Chapter 4

Orbits and Gravity

Greek Astronomy:

Originally: Earth flat, sky a dome

After 700 B.C.: Spherical universe, spherical earth

Stars, planets, etc. in sphere(s) revolving around earth (celestial sphere)
Aristotle: Supported geocentric model of the universe. Earth at center. Earth spherical

Aristarchus: Heliocentric model (sun at center).

Parallax: Apparent change in position of an object against a background, due to the                     change in location of observer.

Greeks did not observe parallax, required by heliocentric model

Ptolemy's model of geocentric universe:
Earth at center

Planets, sun, etc. move at uniform rate, in perfect circles - perfect motion for                         heavenly bodies.

Retrograde: Apparent backward motion on the sky

Copernican Revolution:

Copernicus: 1473 - 1543

Earth revolves around the sun.

Galileo Galilei: 1564 - 1642

Observations in support of Copernicus' theory:

1. Venus' phases

2. Jupiter and its moons

3. "Imperfections" on the sun and moon

Tycho Brahe: 1546 - 1601

Precise observations supported Copernican view.

Tycho's supernova:

nova : "new star"

Johannes Kepler: 1571 - 1630

Used Tycho's observations to try to understand motion of planets.

Laws of Planetary Motion: empirical

1. Orbits of planets are ellipses.

2. Sun - planet line sweeps out equal area in equal time intervals. (Planet moves faster at perihelion and slower at aphelion.)

3. Planet's orbital period squared is proportional to its mean distance from sun, cubed:

P2(yr) = a3(AU)
ex.:

ex.: Saturn, (P = 29.5 years)

Measuring the Solar System

Need:

1.Relative distances of planets from the sun (get from trigonometry)

2. Value of astronomical unit

To measure AU: measure parallax angle of planet and distance between observers on earth

Get distance to any planet, if distance from sun in AU is known and get value of 1 AU

First attempt to measure 1 AU, 1672 - Mars

Now use radar - very accurate

Newtonian Gravitation

Isaac Newton (1642 - 1727)

Every body in universe attracts every other with a force depending on masses and distance between bodies.

Law of Gravity:

Where,
G: gravitational constant
M: mass of larger body
m: mass of smaller body
r: distance between bodies

Mass: amount of material in body

Weight: depends on gravitational force acting on body

Newton's Laws:

1. Newton's First Law: Body in motion remains in motion unless acted on by an outside force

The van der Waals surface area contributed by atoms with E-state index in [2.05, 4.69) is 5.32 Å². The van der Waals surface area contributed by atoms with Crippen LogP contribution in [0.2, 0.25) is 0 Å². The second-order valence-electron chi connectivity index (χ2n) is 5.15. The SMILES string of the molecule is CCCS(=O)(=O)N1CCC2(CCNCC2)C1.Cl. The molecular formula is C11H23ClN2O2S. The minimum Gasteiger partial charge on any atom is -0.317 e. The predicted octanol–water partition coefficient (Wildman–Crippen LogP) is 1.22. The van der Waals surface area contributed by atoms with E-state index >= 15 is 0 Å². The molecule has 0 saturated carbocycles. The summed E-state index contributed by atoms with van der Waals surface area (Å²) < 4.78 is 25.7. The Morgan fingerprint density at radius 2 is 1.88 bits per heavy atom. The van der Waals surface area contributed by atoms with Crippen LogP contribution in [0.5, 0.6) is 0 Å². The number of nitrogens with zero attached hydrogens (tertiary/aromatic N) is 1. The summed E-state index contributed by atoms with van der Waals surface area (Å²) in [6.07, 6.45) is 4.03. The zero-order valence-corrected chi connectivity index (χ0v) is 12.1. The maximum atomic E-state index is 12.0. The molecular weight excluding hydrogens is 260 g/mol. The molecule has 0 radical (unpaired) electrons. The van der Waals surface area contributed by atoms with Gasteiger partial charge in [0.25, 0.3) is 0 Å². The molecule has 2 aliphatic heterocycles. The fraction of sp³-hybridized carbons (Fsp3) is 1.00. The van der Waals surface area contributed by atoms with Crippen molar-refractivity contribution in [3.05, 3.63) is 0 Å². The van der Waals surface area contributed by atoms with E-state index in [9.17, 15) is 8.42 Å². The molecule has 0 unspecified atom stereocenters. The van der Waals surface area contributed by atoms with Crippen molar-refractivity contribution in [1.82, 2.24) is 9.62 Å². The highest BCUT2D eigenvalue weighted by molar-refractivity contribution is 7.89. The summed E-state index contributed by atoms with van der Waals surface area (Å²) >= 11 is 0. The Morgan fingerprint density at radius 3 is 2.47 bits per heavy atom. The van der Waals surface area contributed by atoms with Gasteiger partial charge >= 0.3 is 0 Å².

Force: Can cause change in speed, direction or both.

Velocity: Speed in a particular direction.

Acceleration:Change in velocity.

2. Newton's Second Law:

 mass, m acceleration, a force, F m = 1.5 a = 2 F = 3 m = 1.5 a = 4 F = 6

3. Newton's Third Law: Every action has an equal and opposite reaction.

The acceleration due to gravity is the same for all objects in a particular gravitational field.

Acceleration due to gravity at earth's surface:

 seconds speed (ft/sec) speed (m/sec) 1 32 9.8 2 64 19.6 3 96 29.4 4 128 39.2 5 160 49.0

g: acceleration due to gravity, 32 ft/s/s, or 9.8 m/s/s

Orbits

Sensation of weight - resisting force of gravity

Falling freely - not resisting gravity - feel 'weightless' BUT GRAVITY IS STILL THERE

Inside closed spaceship - cannot differentiate free fall near a planet or 'floating around' far from all sources of gravity (masses)

Escape velocity - smallest velocity required to leave earth (or any other body) and not return

Circular velocity - velocity required to orbit earth (or any other body) at a constant altitude, i.e. in a circular orbit. Ignoring air resistance, will orbit indefinitely.

Speeds greater than circular velocity produce elliptical orbits.

Escape velocity produces parabolic orbits

Speeds greater than escape velocity produce hyperbolic orbits.

Einstein, Gravity, and Relativity

Velocity of electromagnetic radiation is constant, regardless of observer's velocity relative to source. (Michelson - Morley experiment)

E = mc2

Gravity as a distortion of space near massive bodies

The more massive the body, the greater the distortion

Space and time linked in a 4 dimensional description of the universe (space-time) and how things move in it

Confirmation of General Relativity:

1. Precession of Mercury's orbit:

2. Deflection of starlight near large masses - gravitational lenses:

All tested predictions of General Relativity confirmed thus far.

Under everyday circumstances, Newton's gravity and Einstein's relativity give same result.

Relativity must be used

1.at velocities approaching speed of electromagnetic radiation ("light")

2. when very strong gravitational fields are present

3. when considering the large-scale universe.

Prof. Donna Weistrop